Spider-Man: Into the Spider-Verse Thwips Animated Movies To a New Level 

Written by: Zane Brumley

Spider-Man: Into the Spider-Verse is arguably one of the best animated movies of all time. The animation style is unique, beautiful, and mesmerizing as it works well for action, but also draws viewers in for the quieter scenes. The film draws pretty heavily from Spider-Man canon and manages to expertly introduce the Spider-Verse without making it confusing. One of the best points about this film is that it needed to be an animated feature.


Spider-Verse opens perfectly by establishing what kind of movie it’s going to be. There are little comic book-like subtitles, Miles Morales is singing along to Post Malone’s “Sunflower,” and it seems like a film about a teenager, not a superhero movie. The strength behind any good Marvel film, especially one about Spider-Man, is not to frame it like a superhero movie, but as a story about a normal person that is bestowed with powers.

The film features a wide range of emotional punches, from the cartoony Spider-Ham randomly having wet hands and a hammer that can fit in any pocket, to Miles’ uncle dying in his arms. For a film aimed at younger audiences, it successfully reaches all audiences. Into the Spider-Verse doesn’t make the same criminal mistakes like The Grinch and miss the point of the characters’ origins. The film draws from multiple sources in the comics and makes them easily accessible to its audience without making the exposition seem like drudging through the mud.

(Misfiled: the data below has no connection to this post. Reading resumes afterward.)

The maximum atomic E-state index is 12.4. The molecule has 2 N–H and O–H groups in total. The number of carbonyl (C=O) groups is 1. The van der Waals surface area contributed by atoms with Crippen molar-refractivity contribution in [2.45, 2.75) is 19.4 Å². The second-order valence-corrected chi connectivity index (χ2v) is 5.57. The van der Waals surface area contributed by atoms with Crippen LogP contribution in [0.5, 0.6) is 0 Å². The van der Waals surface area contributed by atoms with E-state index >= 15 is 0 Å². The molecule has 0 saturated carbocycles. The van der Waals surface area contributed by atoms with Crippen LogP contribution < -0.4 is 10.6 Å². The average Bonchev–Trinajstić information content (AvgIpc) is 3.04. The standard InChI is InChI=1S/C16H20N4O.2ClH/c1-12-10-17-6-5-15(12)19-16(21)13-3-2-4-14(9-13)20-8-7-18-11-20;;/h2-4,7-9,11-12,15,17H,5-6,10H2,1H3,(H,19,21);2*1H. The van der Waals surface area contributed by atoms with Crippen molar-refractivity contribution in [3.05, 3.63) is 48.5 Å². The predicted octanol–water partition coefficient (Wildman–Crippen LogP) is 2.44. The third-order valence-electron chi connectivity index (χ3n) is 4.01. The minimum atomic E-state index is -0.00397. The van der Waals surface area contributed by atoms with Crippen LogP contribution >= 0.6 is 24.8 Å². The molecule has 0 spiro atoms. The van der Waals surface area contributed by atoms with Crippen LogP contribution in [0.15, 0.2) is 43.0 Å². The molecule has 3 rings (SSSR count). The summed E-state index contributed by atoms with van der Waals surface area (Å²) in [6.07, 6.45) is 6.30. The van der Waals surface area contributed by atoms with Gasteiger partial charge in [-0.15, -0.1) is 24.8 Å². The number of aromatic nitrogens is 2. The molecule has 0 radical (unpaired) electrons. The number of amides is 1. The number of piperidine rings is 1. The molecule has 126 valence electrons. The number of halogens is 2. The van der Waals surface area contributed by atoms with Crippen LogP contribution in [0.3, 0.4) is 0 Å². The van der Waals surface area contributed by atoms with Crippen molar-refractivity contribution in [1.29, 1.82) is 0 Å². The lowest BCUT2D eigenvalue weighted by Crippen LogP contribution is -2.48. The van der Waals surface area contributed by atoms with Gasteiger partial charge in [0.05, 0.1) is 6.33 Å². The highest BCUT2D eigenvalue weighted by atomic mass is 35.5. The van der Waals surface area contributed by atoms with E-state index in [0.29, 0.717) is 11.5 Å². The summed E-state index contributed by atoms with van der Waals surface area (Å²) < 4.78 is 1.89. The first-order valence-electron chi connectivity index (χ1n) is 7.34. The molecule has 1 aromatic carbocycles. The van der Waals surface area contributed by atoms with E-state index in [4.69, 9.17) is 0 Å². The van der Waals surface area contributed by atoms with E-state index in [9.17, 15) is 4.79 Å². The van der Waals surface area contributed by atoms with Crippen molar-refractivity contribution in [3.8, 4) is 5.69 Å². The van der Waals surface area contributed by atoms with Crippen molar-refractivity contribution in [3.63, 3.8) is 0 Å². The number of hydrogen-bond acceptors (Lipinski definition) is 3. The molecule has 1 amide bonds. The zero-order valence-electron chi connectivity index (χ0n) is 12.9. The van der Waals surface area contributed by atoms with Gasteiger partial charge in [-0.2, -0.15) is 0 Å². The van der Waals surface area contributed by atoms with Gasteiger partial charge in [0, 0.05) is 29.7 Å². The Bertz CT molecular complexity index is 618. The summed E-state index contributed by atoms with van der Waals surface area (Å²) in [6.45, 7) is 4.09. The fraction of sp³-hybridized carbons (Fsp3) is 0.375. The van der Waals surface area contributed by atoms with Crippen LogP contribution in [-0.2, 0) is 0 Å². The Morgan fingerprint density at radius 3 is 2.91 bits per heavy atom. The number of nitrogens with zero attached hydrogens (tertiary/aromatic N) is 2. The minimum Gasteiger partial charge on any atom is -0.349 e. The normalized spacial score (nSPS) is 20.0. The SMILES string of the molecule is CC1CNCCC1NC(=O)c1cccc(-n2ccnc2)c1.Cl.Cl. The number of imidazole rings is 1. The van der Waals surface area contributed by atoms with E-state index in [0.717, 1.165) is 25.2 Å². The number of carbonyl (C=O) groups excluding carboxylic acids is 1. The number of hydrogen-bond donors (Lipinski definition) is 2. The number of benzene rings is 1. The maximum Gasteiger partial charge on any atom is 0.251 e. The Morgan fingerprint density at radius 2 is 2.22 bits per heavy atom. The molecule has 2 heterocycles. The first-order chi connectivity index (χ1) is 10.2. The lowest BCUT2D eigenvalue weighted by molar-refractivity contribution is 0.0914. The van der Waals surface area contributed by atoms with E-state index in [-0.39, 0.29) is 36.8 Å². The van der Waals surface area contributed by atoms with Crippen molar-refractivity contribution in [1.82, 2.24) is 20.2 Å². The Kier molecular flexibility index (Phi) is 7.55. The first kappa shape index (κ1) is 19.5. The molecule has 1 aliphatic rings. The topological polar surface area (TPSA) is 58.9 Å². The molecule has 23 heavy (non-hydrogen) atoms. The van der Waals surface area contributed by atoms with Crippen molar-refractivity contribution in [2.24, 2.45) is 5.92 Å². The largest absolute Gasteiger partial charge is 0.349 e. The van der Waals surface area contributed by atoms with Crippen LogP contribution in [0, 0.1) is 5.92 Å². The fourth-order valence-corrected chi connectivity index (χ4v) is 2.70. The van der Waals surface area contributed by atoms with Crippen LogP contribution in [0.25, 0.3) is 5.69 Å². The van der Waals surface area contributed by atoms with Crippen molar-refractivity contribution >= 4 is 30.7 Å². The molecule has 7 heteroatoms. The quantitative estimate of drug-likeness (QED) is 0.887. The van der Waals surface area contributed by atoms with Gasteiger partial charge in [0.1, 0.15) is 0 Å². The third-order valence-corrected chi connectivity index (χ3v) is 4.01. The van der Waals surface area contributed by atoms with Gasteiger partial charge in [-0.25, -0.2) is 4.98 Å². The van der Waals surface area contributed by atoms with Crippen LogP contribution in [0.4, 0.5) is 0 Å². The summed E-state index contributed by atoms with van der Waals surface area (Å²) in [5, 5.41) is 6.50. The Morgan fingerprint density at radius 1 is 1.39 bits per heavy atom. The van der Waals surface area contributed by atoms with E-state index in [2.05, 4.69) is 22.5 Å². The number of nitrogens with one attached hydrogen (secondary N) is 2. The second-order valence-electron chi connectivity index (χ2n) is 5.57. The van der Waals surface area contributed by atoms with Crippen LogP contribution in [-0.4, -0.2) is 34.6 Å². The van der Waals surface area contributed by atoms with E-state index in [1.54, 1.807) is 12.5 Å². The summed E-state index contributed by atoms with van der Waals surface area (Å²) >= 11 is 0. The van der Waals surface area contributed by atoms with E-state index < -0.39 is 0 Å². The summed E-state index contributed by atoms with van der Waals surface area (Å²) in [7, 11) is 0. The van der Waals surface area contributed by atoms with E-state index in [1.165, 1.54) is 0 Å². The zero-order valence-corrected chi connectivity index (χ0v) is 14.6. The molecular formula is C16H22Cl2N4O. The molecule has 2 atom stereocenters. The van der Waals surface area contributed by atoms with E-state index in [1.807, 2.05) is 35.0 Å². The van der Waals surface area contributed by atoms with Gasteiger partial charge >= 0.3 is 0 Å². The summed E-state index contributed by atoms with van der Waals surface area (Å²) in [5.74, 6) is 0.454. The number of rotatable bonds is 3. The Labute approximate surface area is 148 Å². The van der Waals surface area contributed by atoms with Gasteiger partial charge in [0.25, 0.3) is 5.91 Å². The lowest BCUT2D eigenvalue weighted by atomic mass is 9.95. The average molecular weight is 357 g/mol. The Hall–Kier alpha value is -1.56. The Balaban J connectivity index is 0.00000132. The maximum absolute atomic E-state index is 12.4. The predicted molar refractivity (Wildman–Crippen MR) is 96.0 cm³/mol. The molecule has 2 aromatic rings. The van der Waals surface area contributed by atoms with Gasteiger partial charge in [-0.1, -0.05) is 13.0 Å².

The action is another standout part of Spider-Verse. Due to the animated nature of the film, the animators were able to make the action look more similar to a comic book (for example, the various Spider-People all had the iconic Spider-Sense squiggles around their heads whenever some danger came their way.) The off-the-wall action scenes showed the friendly neighborhood superhero in an all new light. Performed stunts wouldn’t have appeared in live action movies without the use of absurd amounts of CGI (a territory many superhero films have entered in recent times).

Making Miles Morales the protagonist of the film is arguably one of the best choices of the film. It’s made even better by shifting Peter Parker into an older mentor role. This allows for new stories to be told rather than the tired origin story about Uncle Ben’s death (it’s not as bad as Batman’s parents, though).

The cast features six different Spidey peeps, each from a unique alternate universe. The three most well-known, Peter Parker, Miles Morales, and Gwen Stacey, are front-and-center for the film while Spider-Noir, Spider-Ham, and Penny Parker take a backseat as comedic filler.

Into the Spider-Verse succeeds both as a young adult film and as a superhero film. Everything about the film is top notch and I couldn’t recommend it enough. This is the perfect film for all those web-heads out there. I’m sure Sony will be wiping out sequels and spinoffs to this animated feature for the next few years.